2023 Kia Niro PHEV
Base MSRP: $26,590 (Hybrid) $33,840 (PHEV) $39,550 (EV) As Tested: $41,635 (PHEV SX Touring)
Sponsored by Matthews Kia of Schenectady
The second generation of Kia’s Niro makes its debut this year. The four door hatchback is offered in three models, distinguished by powertrain: hybrid (HEV), plug-in hybrid (PHEV) or electric (EV). The Hybrid (MSRP $26,590) combines a 1.6L four cylinder engine with a 32kW electric motor. With a combined output of 139 h.p. and 195 lb.-ft. of torque, it’s expected to return an estimated 53 miles per gallon (combined), and have a driving range of 588 miles. The Plug-In Hybrid (MSRP $33,840) couples the 1.6L four with a larger (62kW) electric motor, resulting in 180 h.p., and 195 lb.-ft. of torque. The maximum AER (all-electric range) is 33 miles, with an MPGe of 108. Finally, the all-electric Niro draws power from a 64.8 kW battery along with a 150kW (201 h.p.) electric motor. The estimated AER is 588 miles. My test drive was in the Plug-In Hybrid, which had an as-tested price of $41,635.
As the numbers suggest, the PHEV is the mid-range Niro, power-wise. The 180 horsepower supplies enoug
h oomph for all typical driving situations (0-60 mph in low to mid 7 second range). Drivers can opt to run on strictly electric power or a combination of gas and electric. If the former, the estimated 33 miles may cover the daily commute for some, without touching the contents of the gas tank. Regenerative braking can be employed to stretch your electric range. It’s adjustable by means of the steering wheel mounted paddles. Brake pedal feel is smooth, showing no signs of the system’s multitasking. I’ve not driven Niro’s Hybrid or EV siblings, but I can make some deductions based on their output. The Hybrid version’s 139 horsepower figures to translate into more leisurely performance than the PHEV, (I’ve seen 0-60 times quoted in the nine second range), but (as noted above), that’s balanced by some sparkling numbers for mpg’s and driving range. The EV has the most brawn of the bunch, and will get to 60 from a standstill about a half second quicker than the PHEV. Its estimated range is 253 miles, but it’s the highest priced of the trio, and has a single (electric) power source. Propulsion aside, Niro’s driving doesn’t shout sportiness, but it holds corners nicely and rides agreeably. All three Niros should be more alike than different in this regard. Front wheel drive is standard on all models, and there’s no AWD option.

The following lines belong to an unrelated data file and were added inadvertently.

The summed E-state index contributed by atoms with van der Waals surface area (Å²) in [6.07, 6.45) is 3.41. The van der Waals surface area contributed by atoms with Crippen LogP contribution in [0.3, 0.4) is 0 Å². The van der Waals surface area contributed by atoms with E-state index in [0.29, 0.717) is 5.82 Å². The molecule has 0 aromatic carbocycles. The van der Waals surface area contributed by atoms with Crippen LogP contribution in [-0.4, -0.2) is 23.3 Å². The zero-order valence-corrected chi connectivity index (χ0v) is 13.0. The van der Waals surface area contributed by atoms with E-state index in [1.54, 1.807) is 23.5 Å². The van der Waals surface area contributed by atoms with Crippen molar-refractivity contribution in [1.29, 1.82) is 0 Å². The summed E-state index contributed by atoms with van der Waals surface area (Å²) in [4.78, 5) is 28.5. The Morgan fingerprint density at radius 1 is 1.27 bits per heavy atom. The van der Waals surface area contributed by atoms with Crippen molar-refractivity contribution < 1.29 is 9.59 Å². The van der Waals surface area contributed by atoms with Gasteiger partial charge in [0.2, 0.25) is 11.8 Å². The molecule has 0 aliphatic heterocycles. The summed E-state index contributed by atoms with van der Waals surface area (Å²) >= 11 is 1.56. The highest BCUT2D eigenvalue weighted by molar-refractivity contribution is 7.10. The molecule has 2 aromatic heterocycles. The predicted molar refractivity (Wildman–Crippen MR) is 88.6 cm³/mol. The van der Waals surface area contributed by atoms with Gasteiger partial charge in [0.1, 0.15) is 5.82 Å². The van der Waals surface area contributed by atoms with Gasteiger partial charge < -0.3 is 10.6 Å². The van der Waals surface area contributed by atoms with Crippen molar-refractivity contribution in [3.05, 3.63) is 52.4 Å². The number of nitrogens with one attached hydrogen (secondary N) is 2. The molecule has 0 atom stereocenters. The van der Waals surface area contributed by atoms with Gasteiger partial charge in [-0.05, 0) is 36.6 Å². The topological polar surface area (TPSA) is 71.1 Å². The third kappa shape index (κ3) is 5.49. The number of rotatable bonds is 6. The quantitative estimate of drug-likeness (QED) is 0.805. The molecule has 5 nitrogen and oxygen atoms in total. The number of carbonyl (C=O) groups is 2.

This generation of Niro is longer than the one it replaces (+3.5″). The difference is most noticeable in back. Rear seat leg room increases from 37.4″ to 39.8″, which is enough room for a pair of six footers to fit, with like size folks in front. Cargo capacity remains essentially the same as last year: 19.4- 54.6 cu/-ft., depending on how you configure the seating, and the liftover height in back is comfortably low for loading. The front cabin’s new design has a fresh look, and is comfortably appointed for its class. The controls for HVAC and infotainment share the same real estate, midway up the center stack. Both sets of functions use the same access point, and the touch sensitive controls don’t respond well to winter gloved hands. As a result, it takes longer to make many routine adjustments (like temperature, fan controls, etc.) than it would with a different design.
The Niro Hybrid offers impressive mileage, tempered by modest performance. Niro PHEV costs more, but adds more standard features, more power, and (provided you keep it charged) gives you the option to take a 30 mile reprieve from gas station stops.
A 40 year resident of the Capital District, Dan Lyons has been reviewing new cars for publications for nearly 30 years. He is the author of six automotive books, and photographer of more than 200 calendars.